- Spot the deliberate mistake
It goes without saying that if governors are going to be able to challenge a headteacher or a senior leadership team then they need to have reports for meetings in advance. But how do you ensure governors actually read them? We try to get everything out in writing to governors with at least a week or a long weekend to read and digest the contents before the actual meeting. We also include a monitoring/challenge sheet, which encourages written questions in advance. Nothing out of the ordinary there, I hear you all say, but what we do find works is to drop in the odd typo or outrageous assertion into a report just to check they’ve been reading it. For example: "So this data amazingly places us in the top 1 per cent of schools nationally."
This helps to make governors read the report, think about it and then ask the question. The competitive "Did you spot it, too?" conversation at the meeting can also be fun. However, don't forget to make sure the version in the final minuted records is accurate.
- Five-minute presentation
Before most governors meetings, we have a five-minute presentation from a "guest speaker" – ie, a member of staff, who gives a quick update on their area of responsibility. This could be a specific subject like history or art, or an aspect of the school’s work such as how we support children with English as an additional language or the state of the school’s ICT infrastructure. We then ask the speaker to stay for a further five to 10 minutes to answer any questions the governors may have.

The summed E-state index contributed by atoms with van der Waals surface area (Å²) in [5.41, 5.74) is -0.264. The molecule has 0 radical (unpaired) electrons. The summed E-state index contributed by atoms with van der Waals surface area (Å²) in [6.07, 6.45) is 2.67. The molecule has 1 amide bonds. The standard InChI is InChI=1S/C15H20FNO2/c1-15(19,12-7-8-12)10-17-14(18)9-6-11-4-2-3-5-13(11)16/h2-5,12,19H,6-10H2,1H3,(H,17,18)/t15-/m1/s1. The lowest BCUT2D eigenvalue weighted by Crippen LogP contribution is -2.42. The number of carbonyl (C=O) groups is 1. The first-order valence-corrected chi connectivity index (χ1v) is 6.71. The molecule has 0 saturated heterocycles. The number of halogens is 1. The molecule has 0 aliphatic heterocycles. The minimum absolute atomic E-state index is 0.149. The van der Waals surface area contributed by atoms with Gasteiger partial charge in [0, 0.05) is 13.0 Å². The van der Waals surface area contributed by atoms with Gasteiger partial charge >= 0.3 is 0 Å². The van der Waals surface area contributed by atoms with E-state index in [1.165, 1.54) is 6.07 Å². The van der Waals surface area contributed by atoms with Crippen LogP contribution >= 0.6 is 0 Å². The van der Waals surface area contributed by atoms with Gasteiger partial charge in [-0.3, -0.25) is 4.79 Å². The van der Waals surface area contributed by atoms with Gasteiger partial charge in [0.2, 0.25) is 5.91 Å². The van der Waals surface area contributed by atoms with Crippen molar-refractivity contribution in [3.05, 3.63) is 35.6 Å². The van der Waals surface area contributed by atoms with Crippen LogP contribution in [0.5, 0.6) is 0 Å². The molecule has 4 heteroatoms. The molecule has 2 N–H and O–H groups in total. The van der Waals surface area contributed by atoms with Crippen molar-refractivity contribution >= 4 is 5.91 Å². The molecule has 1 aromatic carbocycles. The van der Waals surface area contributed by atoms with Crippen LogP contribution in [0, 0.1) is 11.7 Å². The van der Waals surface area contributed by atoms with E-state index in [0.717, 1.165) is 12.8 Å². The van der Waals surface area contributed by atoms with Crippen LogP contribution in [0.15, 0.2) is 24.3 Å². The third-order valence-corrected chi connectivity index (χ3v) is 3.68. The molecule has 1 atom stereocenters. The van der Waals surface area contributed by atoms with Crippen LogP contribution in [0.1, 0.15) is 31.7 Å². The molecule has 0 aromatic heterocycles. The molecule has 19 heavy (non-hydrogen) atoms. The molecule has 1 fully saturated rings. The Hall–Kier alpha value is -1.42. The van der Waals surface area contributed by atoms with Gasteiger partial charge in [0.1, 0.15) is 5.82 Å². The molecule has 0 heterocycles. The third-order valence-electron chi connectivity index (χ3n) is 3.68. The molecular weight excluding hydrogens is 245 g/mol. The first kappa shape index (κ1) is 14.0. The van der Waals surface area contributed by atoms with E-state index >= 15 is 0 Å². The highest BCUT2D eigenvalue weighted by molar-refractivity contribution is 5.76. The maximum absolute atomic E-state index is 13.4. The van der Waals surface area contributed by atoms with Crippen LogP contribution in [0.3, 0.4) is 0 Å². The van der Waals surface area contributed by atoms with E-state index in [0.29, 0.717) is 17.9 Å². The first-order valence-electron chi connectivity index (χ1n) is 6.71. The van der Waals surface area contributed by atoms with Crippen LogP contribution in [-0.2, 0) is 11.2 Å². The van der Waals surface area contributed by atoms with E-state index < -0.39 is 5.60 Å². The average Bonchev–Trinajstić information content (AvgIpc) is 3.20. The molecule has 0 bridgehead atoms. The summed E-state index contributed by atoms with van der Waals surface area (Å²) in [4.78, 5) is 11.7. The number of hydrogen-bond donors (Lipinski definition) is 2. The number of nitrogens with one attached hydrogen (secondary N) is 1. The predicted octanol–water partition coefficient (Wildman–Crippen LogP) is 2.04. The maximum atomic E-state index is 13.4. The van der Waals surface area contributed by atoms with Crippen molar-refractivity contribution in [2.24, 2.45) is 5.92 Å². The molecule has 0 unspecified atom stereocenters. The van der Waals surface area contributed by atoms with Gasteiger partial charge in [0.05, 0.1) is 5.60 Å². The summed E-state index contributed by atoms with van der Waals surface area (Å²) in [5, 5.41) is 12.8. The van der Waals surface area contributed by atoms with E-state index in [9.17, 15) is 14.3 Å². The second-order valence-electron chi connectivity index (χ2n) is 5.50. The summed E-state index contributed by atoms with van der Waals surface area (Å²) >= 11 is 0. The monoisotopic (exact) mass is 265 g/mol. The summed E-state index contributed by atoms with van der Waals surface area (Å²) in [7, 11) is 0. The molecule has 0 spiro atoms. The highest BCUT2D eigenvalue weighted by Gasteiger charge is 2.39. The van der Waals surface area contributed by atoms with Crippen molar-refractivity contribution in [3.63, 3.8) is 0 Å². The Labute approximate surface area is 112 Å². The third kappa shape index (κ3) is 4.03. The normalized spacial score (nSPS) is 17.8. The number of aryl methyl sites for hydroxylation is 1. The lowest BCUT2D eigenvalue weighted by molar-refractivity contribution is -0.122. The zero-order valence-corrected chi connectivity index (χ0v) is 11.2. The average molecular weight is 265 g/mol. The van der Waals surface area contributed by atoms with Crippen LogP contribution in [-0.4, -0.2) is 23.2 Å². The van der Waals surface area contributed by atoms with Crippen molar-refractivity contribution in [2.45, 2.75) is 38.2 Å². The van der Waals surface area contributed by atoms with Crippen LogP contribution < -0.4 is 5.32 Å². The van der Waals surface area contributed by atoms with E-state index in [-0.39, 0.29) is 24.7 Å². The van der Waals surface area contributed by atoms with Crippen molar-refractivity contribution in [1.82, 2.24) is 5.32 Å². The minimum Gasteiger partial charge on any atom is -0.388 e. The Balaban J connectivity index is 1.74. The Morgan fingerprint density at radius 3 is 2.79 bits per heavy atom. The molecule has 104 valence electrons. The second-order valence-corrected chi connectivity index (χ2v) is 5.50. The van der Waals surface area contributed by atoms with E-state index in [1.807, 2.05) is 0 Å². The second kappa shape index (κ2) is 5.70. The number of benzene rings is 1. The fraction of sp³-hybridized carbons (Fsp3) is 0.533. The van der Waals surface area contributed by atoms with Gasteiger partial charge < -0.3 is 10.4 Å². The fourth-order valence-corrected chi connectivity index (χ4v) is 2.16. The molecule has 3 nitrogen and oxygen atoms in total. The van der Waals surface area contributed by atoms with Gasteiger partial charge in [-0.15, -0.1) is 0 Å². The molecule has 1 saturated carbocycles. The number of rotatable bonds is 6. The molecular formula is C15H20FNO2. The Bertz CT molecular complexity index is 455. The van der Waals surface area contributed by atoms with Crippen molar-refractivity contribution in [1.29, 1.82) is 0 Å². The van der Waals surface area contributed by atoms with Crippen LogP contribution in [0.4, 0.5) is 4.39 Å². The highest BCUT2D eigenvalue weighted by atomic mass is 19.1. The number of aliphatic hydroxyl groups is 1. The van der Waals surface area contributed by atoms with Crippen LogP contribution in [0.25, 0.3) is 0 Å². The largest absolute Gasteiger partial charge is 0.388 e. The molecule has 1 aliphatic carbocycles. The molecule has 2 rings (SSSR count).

Over time we have found that the quality and depth of the governors' questioning has improved. Having done this now for a couple of years, this process has helped our governors to develop their understanding of what’s really going on in the school. As a bonus, it also helps coordinators to summarise their thinking on their main priority areas and improve their presentation skills. They also get the chance to meet and interact with the school governors, which is a great thing. It’s very simple, quick and it really is a win-win.
Simon Spry is executive headteacher at Prince Rock Primary School and Salisbury Road Primary School in Plymouth